Buffy the Vampire Slayer still proves it is an iconic show even after ending over 15 years ago. Apart from centering on a strong and complicated heroine, it constantly delivered well-crafted episodes. Each episode often had a mixture of humor, fear, friendship, adventure, and deep reflection. However, certain episodes featured scarier elements, while others leaned more heavily on humor.
This episode is scary for reasons perhaps not typical to the horror genre. Buffy retreats to a dazed-out state, and initially no one can reach her. Finally, after battling demons and vampires, she encounters an evil that she doesn't know how to beat: Glory.
Glory, as a goddess from another dimension, appears to be unstoppable. She wants Dawn, Buffy's sister, who is the key to bringing her hell dimension into ours. Buffy wants to protect her sister, refusing her to be sacrificed. At the same time, she isn't sure of her powers, fearing that she may have to sacrifice her humanity in order to save everyone. No matter what she does, it seems that she will fail, and this is scary. Buffy has never failed her loved ones, and she fears that she may.
While this Halloween episode seems scary in that each character has to see their fear actualize, in the end it isn't. When they materialize the demon, which looks scary in the picture, it is incredibly small. The demon is so small that they can't take it seriously, and Willow even calls it cute. In the end, Buffy squashes it with her shoe. This representation of fear shows that their fears are not as oppressive as they think.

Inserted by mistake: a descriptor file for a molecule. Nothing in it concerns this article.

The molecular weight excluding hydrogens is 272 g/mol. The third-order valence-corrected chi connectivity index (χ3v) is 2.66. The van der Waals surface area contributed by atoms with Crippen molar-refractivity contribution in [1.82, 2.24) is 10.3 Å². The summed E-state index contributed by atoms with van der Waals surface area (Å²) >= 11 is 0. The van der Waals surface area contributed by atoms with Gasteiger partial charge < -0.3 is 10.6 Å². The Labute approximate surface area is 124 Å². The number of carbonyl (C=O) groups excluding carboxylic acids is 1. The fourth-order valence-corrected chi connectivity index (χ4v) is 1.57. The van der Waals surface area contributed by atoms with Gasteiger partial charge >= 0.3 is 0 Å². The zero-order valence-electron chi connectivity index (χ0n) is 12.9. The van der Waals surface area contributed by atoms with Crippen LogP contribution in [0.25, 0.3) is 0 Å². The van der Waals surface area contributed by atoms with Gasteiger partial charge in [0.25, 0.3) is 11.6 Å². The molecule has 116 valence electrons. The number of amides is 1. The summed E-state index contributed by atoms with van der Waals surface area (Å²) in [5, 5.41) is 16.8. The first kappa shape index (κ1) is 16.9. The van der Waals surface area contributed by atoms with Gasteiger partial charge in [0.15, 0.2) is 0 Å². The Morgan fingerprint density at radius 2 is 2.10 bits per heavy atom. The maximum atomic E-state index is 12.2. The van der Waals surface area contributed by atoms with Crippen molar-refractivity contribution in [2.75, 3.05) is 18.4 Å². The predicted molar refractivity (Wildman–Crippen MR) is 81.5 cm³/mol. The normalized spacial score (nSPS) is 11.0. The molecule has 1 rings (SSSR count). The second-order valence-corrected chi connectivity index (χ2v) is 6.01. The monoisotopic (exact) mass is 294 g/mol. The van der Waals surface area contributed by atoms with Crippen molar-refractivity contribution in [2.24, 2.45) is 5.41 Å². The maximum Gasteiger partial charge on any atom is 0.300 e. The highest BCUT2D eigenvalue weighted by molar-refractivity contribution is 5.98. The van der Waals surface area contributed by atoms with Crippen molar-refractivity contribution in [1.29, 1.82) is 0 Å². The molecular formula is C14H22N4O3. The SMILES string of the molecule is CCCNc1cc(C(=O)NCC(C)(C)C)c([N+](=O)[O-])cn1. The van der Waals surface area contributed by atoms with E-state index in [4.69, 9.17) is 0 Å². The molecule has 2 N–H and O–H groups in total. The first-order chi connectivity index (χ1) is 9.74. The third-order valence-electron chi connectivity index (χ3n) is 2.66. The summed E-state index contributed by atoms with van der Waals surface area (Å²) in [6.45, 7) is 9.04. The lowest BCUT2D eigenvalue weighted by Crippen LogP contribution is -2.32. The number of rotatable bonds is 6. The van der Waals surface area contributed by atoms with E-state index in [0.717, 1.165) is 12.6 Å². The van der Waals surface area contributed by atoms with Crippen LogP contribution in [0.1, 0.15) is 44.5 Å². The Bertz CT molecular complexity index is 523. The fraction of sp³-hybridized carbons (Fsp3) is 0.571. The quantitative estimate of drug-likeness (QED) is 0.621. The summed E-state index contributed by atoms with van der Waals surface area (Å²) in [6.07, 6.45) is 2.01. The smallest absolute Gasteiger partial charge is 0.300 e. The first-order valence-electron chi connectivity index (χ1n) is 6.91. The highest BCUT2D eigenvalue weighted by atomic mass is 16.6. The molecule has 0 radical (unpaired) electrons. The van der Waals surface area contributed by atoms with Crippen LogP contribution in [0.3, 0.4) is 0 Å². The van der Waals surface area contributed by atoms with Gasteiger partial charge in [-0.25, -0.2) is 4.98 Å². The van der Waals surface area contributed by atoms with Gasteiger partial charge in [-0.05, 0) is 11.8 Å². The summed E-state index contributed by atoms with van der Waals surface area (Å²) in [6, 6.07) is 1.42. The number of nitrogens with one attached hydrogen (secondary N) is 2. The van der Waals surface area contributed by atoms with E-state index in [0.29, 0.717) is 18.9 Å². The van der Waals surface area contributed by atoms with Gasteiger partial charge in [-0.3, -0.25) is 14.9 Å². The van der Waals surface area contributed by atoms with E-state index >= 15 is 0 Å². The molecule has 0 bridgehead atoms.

In addition, this episode features Anya dressing as the creature that she fears the most: a bunny.
This is one of the first episodes where we get a better glimpse at how horrible Warren actually is. He and the trio create a device to make any woman their slave. Warren chooses his ex, although the other two don't realize that she is his ex, at the time. He takes over her independence, trying to make her a sex slave. When she regains control, luckily, and accuses Warren of trying to violate her, he kills her. Some may say that Warren killing Katrina, his ex, was an accident, but we aren't sure. Either way, this episode shows how dark Warren gets, establishing him as a true villain.